There have been a number of stories lately surrounding the protest of event sponsors. Companies are being targeted because it seems that what they sponsor and their practices are perceived to be at odds with one another.
As an example, McDonald’s has been a recent target of protests by British doctors indicating that fast food menus don’t belong in the Olympic Village when so many Britain’s are obese. In addition, Coca-Cola and Heineken were also pointed out as “bad for you” products that are partners with the Olympics. According to the Guardian Newspaper, protestors were developing several coordinated campaigns aimed against those companies accused of using the Games to cover up unethical corporate activities.
To the Olympic Committee’s defense, Coca-Cola and McDonald’s have been sponsors for a long time, back to when these products weren’t so bad for you and people weren’t so obese (figure that one out). To their credit, these companies have introduced programs and products committed to supporting healthier platforms. And just look at how those active, healthy athletes have been eating McDonald’s food at the Olympic Village for years! (I’ve seen the commercials).
The Olympics represent this coming together of peoples from all forms and ideologies in the name of sport, to achieve and learn from one another and somehow make the world a bit better. It truly does capture the imagination of millions worldwide and seems to have meaning for most of us. The Olympic Committee has stated outright that without sponsor funding from McDonald’s and others, the games just wouldn't happen. So, for better or worse, these groups are insuring that the Olympic “spirit” burns using their corporate dollars to keep the flame going.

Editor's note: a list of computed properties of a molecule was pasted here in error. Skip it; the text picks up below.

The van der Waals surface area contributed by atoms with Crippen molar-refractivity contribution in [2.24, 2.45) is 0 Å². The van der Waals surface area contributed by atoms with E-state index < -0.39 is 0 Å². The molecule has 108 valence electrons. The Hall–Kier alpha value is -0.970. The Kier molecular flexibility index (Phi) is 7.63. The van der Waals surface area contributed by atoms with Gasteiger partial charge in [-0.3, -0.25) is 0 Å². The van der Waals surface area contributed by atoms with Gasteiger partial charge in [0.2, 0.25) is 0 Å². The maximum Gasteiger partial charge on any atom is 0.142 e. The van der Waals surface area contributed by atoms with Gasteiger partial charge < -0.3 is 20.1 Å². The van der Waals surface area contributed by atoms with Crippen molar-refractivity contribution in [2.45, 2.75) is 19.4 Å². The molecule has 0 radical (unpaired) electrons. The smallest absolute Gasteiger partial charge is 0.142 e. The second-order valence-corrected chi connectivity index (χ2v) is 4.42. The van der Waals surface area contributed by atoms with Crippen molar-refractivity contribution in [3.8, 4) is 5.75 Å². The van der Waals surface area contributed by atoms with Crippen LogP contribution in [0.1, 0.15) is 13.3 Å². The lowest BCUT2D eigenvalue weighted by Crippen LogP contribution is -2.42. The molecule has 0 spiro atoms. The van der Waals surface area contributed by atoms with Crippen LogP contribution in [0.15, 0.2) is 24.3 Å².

The protestors and the Olympics need to keep in mind, however, that sponsorship can be a powerful force for change within the corporate structure. Sponsorship provides these companies with an opportunity to internally come together under one umbrella. From leadership down to the janitor, successful sponsorships are based, in part, on how the sponsorship relationship becomes part of the corporate DNA. The Olympic Committee has the power to assist those brands in reshaping their ideas simply by encouraging the companies to activate their relationship.
So, perhaps because of the Olympic relationship, those companies under protest find an opportunity to make themselves a bit better BECAUSE of their involvement. Maybe we should be embracing those companies that choose to talk the talk, because that might give them the opportunity to walk the talk, too.
It’s hard to say. But, sponsorship is a powerful tool.